WE BOTH PAID FIVE EUROS TO SEE THE WEREWOLF, and when we emerged from the narrow canvas passageway into a small space at the back of the tent it was just a normal guy sitting on a stool. He was wearing sandals, cargo shorts and a polo shirt, and reading a book.Read More
This is bullshit, I said to Sarah.
The guy on the stool looked up and took off his reading glasses. Hello, he said, is there a problem?
I was about to tell him that yes, there appeared to be a problem concerning him not being a werewolf, when Sarah nudged me and directed my attention to the man standing behind me. He was positioned beside the entrance we'd just come through, which, I noticed, was also the only way out. He wore a blue suit that would have looked quite stylish if he'd been able to find one in his size, but I doubted they made them that large. He wasn't alone. A much smaller person was standing on the other side of the doorway but I couldn't tell if it was a man or a woman, or some combination of the two. You never know these days. Especially in Holland, even though we were in a bleak industrial area just north of Rotterdam. I looked hard at this second individual, whose gender remained elusive to me. It didn't help that the light in the tent seemed weirdly dense, or maybe it was the bottle of wine I'd shared with Sarah in the car. However, experience has taught me that when you're confronted by a pair of potential assailants, one of whom is an oversized lummox, always keep your eye on the smaller one because he – or she – is the one who's going to make a sudden move and stab you in the neck while you're worrying about how to deal with the big dude...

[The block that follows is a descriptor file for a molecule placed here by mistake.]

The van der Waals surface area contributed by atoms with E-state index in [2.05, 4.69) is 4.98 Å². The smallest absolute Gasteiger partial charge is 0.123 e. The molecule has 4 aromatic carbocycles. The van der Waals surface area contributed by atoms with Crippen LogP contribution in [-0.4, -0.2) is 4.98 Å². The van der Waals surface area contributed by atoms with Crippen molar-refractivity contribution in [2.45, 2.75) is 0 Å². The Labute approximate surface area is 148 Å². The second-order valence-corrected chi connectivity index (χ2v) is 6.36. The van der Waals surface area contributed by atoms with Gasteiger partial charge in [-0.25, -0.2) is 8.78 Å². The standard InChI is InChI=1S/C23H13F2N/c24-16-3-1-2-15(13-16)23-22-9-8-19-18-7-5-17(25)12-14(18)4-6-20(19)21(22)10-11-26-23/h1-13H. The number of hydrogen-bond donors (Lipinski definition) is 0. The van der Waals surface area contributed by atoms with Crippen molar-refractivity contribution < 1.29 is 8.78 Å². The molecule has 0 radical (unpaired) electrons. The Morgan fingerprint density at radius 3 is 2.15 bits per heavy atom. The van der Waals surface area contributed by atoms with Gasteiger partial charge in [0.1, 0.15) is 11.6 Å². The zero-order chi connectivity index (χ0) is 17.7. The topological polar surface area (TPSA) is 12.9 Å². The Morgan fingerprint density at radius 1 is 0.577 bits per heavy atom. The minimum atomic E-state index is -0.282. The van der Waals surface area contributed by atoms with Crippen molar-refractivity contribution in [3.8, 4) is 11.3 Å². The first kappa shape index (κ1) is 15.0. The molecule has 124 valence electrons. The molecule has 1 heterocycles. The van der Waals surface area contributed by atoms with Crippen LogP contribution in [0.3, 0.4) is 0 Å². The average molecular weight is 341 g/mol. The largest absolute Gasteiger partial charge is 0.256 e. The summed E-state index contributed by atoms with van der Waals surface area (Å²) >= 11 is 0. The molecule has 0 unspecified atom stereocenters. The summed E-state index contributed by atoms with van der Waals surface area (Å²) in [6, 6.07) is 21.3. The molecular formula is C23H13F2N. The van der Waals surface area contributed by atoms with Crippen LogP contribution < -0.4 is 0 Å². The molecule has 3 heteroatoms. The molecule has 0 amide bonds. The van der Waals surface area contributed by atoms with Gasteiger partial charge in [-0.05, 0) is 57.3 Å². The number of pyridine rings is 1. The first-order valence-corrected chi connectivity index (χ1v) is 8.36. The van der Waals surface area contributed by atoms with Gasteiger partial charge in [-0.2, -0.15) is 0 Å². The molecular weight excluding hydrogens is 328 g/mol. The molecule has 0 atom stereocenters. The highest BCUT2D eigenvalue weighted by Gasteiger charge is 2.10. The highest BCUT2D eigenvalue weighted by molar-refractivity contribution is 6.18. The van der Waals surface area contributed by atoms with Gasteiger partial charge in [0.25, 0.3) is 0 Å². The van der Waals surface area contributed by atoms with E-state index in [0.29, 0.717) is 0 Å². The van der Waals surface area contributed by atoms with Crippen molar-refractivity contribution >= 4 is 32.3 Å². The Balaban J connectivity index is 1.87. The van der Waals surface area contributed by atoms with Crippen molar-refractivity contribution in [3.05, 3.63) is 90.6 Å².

Friday, February 09, 2018
This story by Paul Bassett-Davies won the Galley Beggar Press Short Story Prize 2017/18.